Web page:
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signified

[sig-nuh-fahyd] /ˈsɪg nəˌfaɪd/
noun, Linguistics
1.
the thing or concept denoted by a sign.
Compare signifier.
Origin
1630-1640
1630-40; signify + -ed2
Related forms
unsignified, adjective

signify

[sig-nuh-fahy] /ˈsɪg nəˌfaɪ/
verb (used with object), signified, signifying.
1.
to make known by signs, speech, or action.
2.
to be a sign of; mean; portend.
verb (used without object), signified, signifying.
3.
to be of importance or consequence.
Origin
1200-50; Middle English signifien < Old French signifier < Latin significāre to make a sign, indicate, mention, denote. See sign, -ify
Related forms
signifiable, adjective
unsignifiable, adjective
Synonyms
1. signal, express, indicate. 2. represent, indicate, denote, betoken, imply.
Dictionary.com Unabridged
Based on the Random House Dictionary, © Random House, Inc. 2014.
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Examples for signified
  • One could say that the government's talk of cuts has been full of sound and fury, but signified nothing.
  • Or as the semiologists would say, a politician's rhetoric is the signifier rather than the signified.
  • Truth consists in a correspondence between the thing signified and the signification of it.
  • National quirks that previously signified greatness were now derided.
  • What is signified in regard to the immediate future was, however, left in curious uncertainty.
  • The worth of the thing signified must vindicate our taste for the emblem.
  • About a hundred years ago saddles were elevated from cowhands' working tools to dream objects that signified the frontier.
  • Which is why personal things are so relentlessly aestheticized: this is how their importance is signified, and their depth.
  • And he was pretty sure he knew what the myrtle reference signified.
  • The collection consists of coordinated bed and bath at three price levels, signified by blue, white and silver labels.
British Dictionary definitions for signified

signify

/ˈsɪɡnɪˌfaɪ/
verb (when transitive, may take a clause as object) -fies, -fying, -fied
1.
(transitive) to indicate, show, or suggest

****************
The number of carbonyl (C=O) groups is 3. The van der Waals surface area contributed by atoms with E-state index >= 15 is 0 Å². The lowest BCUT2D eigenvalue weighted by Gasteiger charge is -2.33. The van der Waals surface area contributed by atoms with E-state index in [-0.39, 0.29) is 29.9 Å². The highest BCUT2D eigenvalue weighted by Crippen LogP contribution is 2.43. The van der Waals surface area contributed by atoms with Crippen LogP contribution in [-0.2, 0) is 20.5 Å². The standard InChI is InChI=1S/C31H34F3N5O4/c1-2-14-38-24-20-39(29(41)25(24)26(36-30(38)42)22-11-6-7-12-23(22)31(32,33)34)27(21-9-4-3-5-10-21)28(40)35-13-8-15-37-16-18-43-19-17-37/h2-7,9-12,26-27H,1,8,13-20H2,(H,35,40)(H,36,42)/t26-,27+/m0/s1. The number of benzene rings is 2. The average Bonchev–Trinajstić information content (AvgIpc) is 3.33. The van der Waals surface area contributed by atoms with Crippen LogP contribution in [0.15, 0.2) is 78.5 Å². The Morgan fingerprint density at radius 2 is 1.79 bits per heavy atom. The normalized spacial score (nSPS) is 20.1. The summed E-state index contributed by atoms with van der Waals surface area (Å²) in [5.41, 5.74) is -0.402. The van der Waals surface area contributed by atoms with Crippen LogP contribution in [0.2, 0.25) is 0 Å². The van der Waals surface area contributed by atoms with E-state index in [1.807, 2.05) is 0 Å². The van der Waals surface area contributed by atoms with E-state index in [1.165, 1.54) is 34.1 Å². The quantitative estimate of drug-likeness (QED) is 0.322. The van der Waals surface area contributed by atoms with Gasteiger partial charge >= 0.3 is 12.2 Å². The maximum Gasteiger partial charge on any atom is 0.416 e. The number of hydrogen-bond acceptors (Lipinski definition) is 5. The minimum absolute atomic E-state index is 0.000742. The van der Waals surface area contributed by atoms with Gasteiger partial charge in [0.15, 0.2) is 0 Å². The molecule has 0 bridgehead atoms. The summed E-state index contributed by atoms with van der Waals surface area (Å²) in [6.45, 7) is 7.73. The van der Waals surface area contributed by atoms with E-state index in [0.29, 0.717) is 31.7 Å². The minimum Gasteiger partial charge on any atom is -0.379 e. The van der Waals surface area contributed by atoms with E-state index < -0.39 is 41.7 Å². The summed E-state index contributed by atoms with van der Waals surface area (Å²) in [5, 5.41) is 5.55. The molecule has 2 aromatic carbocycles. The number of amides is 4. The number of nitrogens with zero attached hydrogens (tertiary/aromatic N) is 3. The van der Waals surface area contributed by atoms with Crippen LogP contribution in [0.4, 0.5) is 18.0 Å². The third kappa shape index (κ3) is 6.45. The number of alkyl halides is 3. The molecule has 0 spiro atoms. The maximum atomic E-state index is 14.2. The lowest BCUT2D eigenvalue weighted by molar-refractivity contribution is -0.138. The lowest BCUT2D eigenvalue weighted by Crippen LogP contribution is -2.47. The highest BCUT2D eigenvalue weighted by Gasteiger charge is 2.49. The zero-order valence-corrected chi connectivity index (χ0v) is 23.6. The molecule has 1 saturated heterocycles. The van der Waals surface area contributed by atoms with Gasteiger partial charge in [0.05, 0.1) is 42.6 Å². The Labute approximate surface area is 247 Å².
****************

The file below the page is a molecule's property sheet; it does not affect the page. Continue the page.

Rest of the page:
2.
(transitive) to imply or portend the clouds signified the coming storm
3.
(transitive) to stand as a symbol, sign, etc (for)
4.
(intransitive) (informal) to be significant or important
Derived Forms
signifiable, adjective
signifier, noun
Word Origin
C13: from Old French signifier, from Latin significāre, from signum a sign, mark + facere to make
Collins English Dictionary - Complete & Unabridged 2012 Digital Edition
© William Collins Sons & Co. Ltd. 1979, 1986 © HarperCollins
Publishers 1998, 2000, 2003, 2005, 2006, 2007, 2009, 2012
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Word Origin and History for signified
signify
mid-13c., from O.Fr. signifier (12c.), from L. significare "to show by signs, mean, signify," from significus (adj.), from signum "sign" (see sign (n.)) + root of facere "to make" (see factitious). Intrans. sense of "to be of importance" is attested from 1660s. Meaning "engage in mock-hostile banter" is Amer.Eng. black slang first recorded 1932.
"...'signifying,' which in Harlemese means making a series of oblique remarks apparently addressed to no one in particular, but unmistakable in intention in such a close-knit circle." ["Down Beat," March 7, 1968]
Online Etymology Dictionary, © 2010 Douglas Harper
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Slang definitions & phrases for signified

signify

verb

To make provocative comments in a gamelike manner; snap, sound: any black kid who has stood in a school yard or on a street corner engaging in the mock-hostile banter that blacks call ''signifying''/ In Chicago you still get people doing the old-style rhyming; that's called signifying (1932+ Black)


The Dictionary of American Slang, Fourth Edition by Barbara Ann Kipfer, PhD. and Robert L. Chapman, Ph.D.
Copyright (C) 2007 by HarperCollins Publishers.
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14
16
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